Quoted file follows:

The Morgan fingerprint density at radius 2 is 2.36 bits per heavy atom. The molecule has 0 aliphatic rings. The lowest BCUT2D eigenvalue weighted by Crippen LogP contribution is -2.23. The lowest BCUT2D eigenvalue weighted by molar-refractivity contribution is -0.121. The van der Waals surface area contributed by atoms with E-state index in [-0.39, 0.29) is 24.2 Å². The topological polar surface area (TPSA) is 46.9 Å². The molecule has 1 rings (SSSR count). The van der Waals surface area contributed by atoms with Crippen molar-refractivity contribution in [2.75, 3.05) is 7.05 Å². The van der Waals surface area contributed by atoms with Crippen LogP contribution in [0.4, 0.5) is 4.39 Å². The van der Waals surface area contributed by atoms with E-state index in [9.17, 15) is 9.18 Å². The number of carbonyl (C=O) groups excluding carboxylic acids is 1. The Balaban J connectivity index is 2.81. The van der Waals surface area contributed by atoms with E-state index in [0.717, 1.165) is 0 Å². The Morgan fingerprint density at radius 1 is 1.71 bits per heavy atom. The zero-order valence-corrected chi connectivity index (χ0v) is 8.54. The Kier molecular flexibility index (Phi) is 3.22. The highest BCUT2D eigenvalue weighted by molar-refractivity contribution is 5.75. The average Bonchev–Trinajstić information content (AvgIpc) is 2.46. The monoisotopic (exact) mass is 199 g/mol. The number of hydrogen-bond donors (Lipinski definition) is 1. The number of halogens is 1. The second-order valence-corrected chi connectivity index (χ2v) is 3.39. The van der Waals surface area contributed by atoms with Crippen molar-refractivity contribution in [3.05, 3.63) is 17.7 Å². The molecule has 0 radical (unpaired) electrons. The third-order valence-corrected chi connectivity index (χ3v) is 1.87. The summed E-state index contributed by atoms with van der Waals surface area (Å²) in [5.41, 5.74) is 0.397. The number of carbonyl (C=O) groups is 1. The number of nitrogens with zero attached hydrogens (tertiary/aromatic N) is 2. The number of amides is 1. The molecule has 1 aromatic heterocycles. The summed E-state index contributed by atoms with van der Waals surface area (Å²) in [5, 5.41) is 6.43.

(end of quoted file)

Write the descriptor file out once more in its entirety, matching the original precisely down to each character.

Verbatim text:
The Morgan fingerprint density at radius 2 is 2.36 bits per heavy atom. The molecule has 0 aliphatic rings. The lowest BCUT2D eigenvalue weighted by Crippen LogP contribution is -2.23. The lowest BCUT2D eigenvalue weighted by molar-refractivity contribution is -0.121. The van der Waals surface area contributed by atoms with E-state index in [-0.39, 0.29) is 24.2 Å². The topological polar surface area (TPSA) is 46.9 Å². The molecule has 1 rings (SSSR count). The van der Waals surface area contributed by atoms with Crippen molar-refractivity contribution in [2.75, 3.05) is 7.05 Å². The van der Waals surface area contributed by atoms with Crippen LogP contribution in [0.4, 0.5) is 4.39 Å². The van der Waals surface area contributed by atoms with E-state index in [9.17, 15) is 9.18 Å². The number of carbonyl (C=O) groups excluding carboxylic acids is 1. The Balaban J connectivity index is 2.81. The van der Waals surface area contributed by atoms with E-state index in [0.717, 1.165) is 0 Å². The Morgan fingerprint density at radius 1 is 1.71 bits per heavy atom. The zero-order valence-corrected chi connectivity index (χ0v) is 8.54. The Kier molecular flexibility index (Phi) is 3.22. The highest BCUT2D eigenvalue weighted by molar-refractivity contribution is 5.75. The average Bonchev–Trinajstić information content (AvgIpc) is 2.46. The monoisotopic (exact) mass is 199 g/mol. The number of hydrogen-bond donors (Lipinski definition) is 1. The number of halogens is 1. The second-order valence-corrected chi connectivity index (χ2v) is 3.39. The van der Waals surface area contributed by atoms with Crippen molar-refractivity contribution in [3.05, 3.63) is 17.7 Å². The molecule has 0 radical (unpaired) electrons. The third-order valence-corrected chi connectivity index (χ3v) is 1.87. The summed E-state index contributed by atoms with van der Waals surface area (Å²) in [5.41, 5.74) is 0.397. The number of carbonyl (C=O) groups is 1. The number of nitrogens with zero attached hydrogens (tertiary/aromatic N) is 2. The number of amides is 1. The molecule has 1 aromatic heterocycles. The summed E-state index contributed by atoms with van der Waals surface area (Å²) in [5, 5.41) is 6.43.